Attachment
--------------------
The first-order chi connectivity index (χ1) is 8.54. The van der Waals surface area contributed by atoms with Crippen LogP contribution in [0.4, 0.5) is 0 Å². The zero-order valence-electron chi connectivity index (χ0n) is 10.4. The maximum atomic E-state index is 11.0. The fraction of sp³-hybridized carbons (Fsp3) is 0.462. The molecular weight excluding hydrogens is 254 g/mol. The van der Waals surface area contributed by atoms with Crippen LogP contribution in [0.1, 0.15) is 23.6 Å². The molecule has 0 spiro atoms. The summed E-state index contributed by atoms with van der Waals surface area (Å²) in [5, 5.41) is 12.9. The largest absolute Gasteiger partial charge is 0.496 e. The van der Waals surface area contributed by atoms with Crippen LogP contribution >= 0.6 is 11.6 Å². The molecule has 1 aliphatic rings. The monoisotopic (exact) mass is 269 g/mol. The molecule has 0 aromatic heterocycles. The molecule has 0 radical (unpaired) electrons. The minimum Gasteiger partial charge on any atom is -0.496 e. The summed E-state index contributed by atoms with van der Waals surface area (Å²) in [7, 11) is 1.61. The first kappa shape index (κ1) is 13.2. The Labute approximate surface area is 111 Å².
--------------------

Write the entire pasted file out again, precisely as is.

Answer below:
The first-order chi connectivity index (χ1) is 8.54. The van der Waals surface area contributed by atoms with Crippen LogP contribution in [0.4, 0.5) is 0 Å². The zero-order valence-electron chi connectivity index (χ0n) is 10.4. The maximum atomic E-state index is 11.0. The fraction of sp³-hybridized carbons (Fsp3) is 0.462. The molecular weight excluding hydrogens is 254 g/mol. The van der Waals surface area contributed by atoms with Crippen LogP contribution in [0.1, 0.15) is 23.6 Å². The molecule has 0 spiro atoms. The summed E-state index contributed by atoms with van der Waals surface area (Å²) in [5, 5.41) is 12.9. The largest absolute Gasteiger partial charge is 0.496 e. The van der Waals surface area contributed by atoms with Crippen LogP contribution >= 0.6 is 11.6 Å². The molecule has 1 aliphatic rings. The monoisotopic (exact) mass is 269 g/mol. The molecule has 0 aromatic heterocycles. The molecule has 0 radical (unpaired) electrons. The minimum Gasteiger partial charge on any atom is -0.496 e. The summed E-state index contributed by atoms with van der Waals surface area (Å²) in [7, 11) is 1.61. The first kappa shape index (κ1) is 13.2. The Labute approximate surface area is 111 Å².